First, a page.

By Randy LoBasso
Philadelphia’s City Council is sort of like the latest Michael Bay remake of a classic horror movie: Terrible.
I’d like to tell you all about their should-be criminal acts upon the residents of this city, like just last month raising property taxes 9.9 percent, voting to keep their free Eagles tickets (“gifts”) and forever installing the sons of former awful mayors as councilmen-at-large instead of letting them find real jobs, but I won’t. Because now they’re fucking with the local music scene.
Quoting Philadelphia City Paper sort of sucks, but credit needs to go where due. On Thursday, May 13, in their “Million Stories” piece, they broke news of an April 22nd bill (No. 100267) introduced by Councilman Darrell Clarke and Bill Greenlee meant to hit event promoters with new requirements and restrictions.
“Under the proposed rules,” the paper wrote, “promoters would have to apply for a permit from the Philadelphia Police Department (PPD) 30 days before every single event – meaning if you promote a weekly club night, that’s 52 permit applications per year. More than just a bureaucratic nightmare, this would all but abolish last-minute shows or pickup parties. These applications would have to include detailed security plans, the promoter’s business-privilege-license number, the venue’s capacity and the expected crowd. Perhaps most importantly, the bill would hold promoters liable for the actions of the crowds at the events they promote.”
If that doesn’t sound bad enough, consider this: According to the bill’s original language, even if you file your event within the 30 days required (which assumes tiny venues like the North Star and, hell, the Danger Danger Gallery, for that matter, have the staff to deal with all these forms) the Philadelphia police have the final say over whether or not you’re able to throw your event. They could cancel your show 10 days prior, as well. That not just means local bands who’re used to jumping on a bill at the last minute can’t, but bands touring the country and stopping by Philly can get their plans changed at the last minute, completely outside of their control. (The language regarding these parts of the bill has just been changed…see below.)
Here’s from the bill’s language:
Application for such promoted event permit shall be made in writing to the captain of the police district in which the event is to take place at least thirty days prior to such event, upon a suitable form prescribed and furnished by the Commissioner. The application shall be deemed approved unless it is denied at least ten days prior to such event.
Leor Galil at True/Slant referred to the proposal as “Cultural Fascism.”
But here’s your good news. The people fought back. In a Philadelphia Weekly piece published May 19, writer Tara Murtha detailed a roundtable of musicians’ and promoters’ reactions to the bill.
Here are some of the reactions she received:
Andrew Lipke, musician and promoter:
“This is absurd. Even if everyone filed the necessary paperwork the city would never be able to review all the information and would become backlogged and overwhelmed, making the whole enterprise worthless. Besides that, what’s the reasoning? There are already strictly enforced zoning laws for the location of music venues and people are certainly allowed to throw parties with music/entertainment/alcohol in places they own.”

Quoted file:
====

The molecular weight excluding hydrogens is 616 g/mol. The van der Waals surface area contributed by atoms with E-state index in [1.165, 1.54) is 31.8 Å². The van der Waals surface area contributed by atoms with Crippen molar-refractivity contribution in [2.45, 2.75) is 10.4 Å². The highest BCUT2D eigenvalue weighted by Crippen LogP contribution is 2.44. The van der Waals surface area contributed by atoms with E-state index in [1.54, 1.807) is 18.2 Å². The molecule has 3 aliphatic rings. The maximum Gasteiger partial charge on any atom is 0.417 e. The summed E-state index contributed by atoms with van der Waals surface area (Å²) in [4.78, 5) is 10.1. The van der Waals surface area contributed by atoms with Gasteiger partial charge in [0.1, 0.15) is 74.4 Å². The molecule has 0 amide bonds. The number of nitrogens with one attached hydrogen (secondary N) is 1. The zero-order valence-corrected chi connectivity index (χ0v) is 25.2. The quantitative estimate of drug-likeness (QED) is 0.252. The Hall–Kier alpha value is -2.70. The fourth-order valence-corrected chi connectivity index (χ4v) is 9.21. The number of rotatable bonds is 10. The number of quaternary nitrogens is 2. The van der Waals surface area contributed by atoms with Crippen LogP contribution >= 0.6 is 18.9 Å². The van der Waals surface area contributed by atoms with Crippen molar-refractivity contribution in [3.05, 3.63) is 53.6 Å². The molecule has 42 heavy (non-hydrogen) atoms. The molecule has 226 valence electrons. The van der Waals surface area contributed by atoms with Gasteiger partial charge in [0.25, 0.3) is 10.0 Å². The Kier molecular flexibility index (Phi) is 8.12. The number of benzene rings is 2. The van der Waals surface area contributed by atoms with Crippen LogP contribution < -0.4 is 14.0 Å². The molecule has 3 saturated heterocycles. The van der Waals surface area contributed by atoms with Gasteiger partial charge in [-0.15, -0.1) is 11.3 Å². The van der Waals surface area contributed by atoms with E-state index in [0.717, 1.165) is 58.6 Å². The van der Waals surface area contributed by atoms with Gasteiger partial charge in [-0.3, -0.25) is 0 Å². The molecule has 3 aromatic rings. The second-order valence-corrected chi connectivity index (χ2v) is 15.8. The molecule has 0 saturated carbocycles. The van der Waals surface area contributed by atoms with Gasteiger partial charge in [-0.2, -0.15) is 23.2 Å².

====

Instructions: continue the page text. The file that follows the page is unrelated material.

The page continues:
Brandy Hartley, venue manager, Johnny Brenda’s:
“[This bill] would put a lot of legitimate promoters and venues out of business if we would have to file paperwork for individual event permits to our local police district, who could deny the permit up to 10 days prior for any or no reason at all. Since JB’s puts on approximately 300 events per year, this requirement would be onerous not only for us, but for our local police … I also do not believe that the venue-promoter contracts should be a matter of public record … It seems as if a few out-of-hand events have led to a bill that cripples a lot of legitimate promoters and venues with its bureaucratic requirements, when what the Council really wants to do is punish a few fly-by-night promoters and special-assembly licensees. In essence, the current bill is so indiscriminate that it is akin to using a crop duster when a fly swatter would do.”
A petition was started online and signed by hordes of people (http://www.petitionspot.com/petitions/bill100267). As of this writing, more than 12,000 have added their name to the list. A Facebook page titled “Sign the Petition TO SAVE PHILADELPHIA’S LIVE MUSIC SCENE!” was also started, and as of now has about 10,000 confirmed “guests.” It took almost a month after the initial bill was written, but local media and those within the art scene have made their voices heard regarding this issue. NightlifeGay has a great recent post on how the original bill would have effected LGBTQ events, as well (nightlifegay.blogspot.com).
Originally scheduled for vote June first, Councilman Greenlee now says he’s going to continue meeting with event promoters throughout the month, but wants to complete the bill before the council’s vacation on June 18. He’s also decided to get rid of the 30- and 10-day notices for, respectively, scheduling and having cops cancel, an event.
The outrage worked and some of the worst parts of the bill are dead, but the fight isn’t over. Something is still going to be voted on and if this whole ordeal proves nothing else, it’s that the city of Philadelphia has the power to give the music scene a severe strike to the kneecaps.